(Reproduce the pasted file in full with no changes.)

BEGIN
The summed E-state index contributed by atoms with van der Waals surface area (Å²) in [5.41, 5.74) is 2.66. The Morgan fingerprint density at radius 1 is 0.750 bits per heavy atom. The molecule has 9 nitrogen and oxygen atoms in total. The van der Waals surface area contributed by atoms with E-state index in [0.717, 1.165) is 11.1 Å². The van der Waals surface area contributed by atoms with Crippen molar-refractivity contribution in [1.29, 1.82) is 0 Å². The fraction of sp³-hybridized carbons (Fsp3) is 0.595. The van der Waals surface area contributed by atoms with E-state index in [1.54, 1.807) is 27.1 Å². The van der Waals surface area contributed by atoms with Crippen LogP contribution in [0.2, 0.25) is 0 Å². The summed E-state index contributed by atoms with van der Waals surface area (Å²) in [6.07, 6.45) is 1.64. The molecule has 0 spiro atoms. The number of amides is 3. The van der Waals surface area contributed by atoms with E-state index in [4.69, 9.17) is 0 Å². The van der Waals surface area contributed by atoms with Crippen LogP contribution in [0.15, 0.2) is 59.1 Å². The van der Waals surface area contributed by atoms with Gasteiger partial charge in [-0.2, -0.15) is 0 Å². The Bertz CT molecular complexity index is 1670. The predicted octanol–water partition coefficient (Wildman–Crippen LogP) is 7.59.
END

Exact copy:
The summed E-state index contributed by atoms with van der Waals surface area (Å²) in [5.41, 5.74) is 2.66. The Morgan fingerprint density at radius 1 is 0.750 bits per heavy atom. The molecule has 9 nitrogen and oxygen atoms in total. The van der Waals surface area contributed by atoms with E-state index in [0.717, 1.165) is 11.1 Å². The van der Waals surface area contributed by atoms with Crippen molar-refractivity contribution in [1.29, 1.82) is 0 Å². The fraction of sp³-hybridized carbons (Fsp3) is 0.595. The van der Waals surface area contributed by atoms with E-state index in [1.54, 1.807) is 27.1 Å². The van der Waals surface area contributed by atoms with Crippen LogP contribution in [0.2, 0.25) is 0 Å². The summed E-state index contributed by atoms with van der Waals surface area (Å²) in [6.07, 6.45) is 1.64. The molecule has 0 spiro atoms. The number of amides is 3. The van der Waals surface area contributed by atoms with E-state index in [4.69, 9.17) is 0 Å². The van der Waals surface area contributed by atoms with Crippen LogP contribution in [0.15, 0.2) is 59.1 Å². The van der Waals surface area contributed by atoms with Gasteiger partial charge in [-0.2, -0.15) is 0 Å². The Bertz CT molecular complexity index is 1670. The predicted octanol–water partition coefficient (Wildman–Crippen LogP) is 7.59.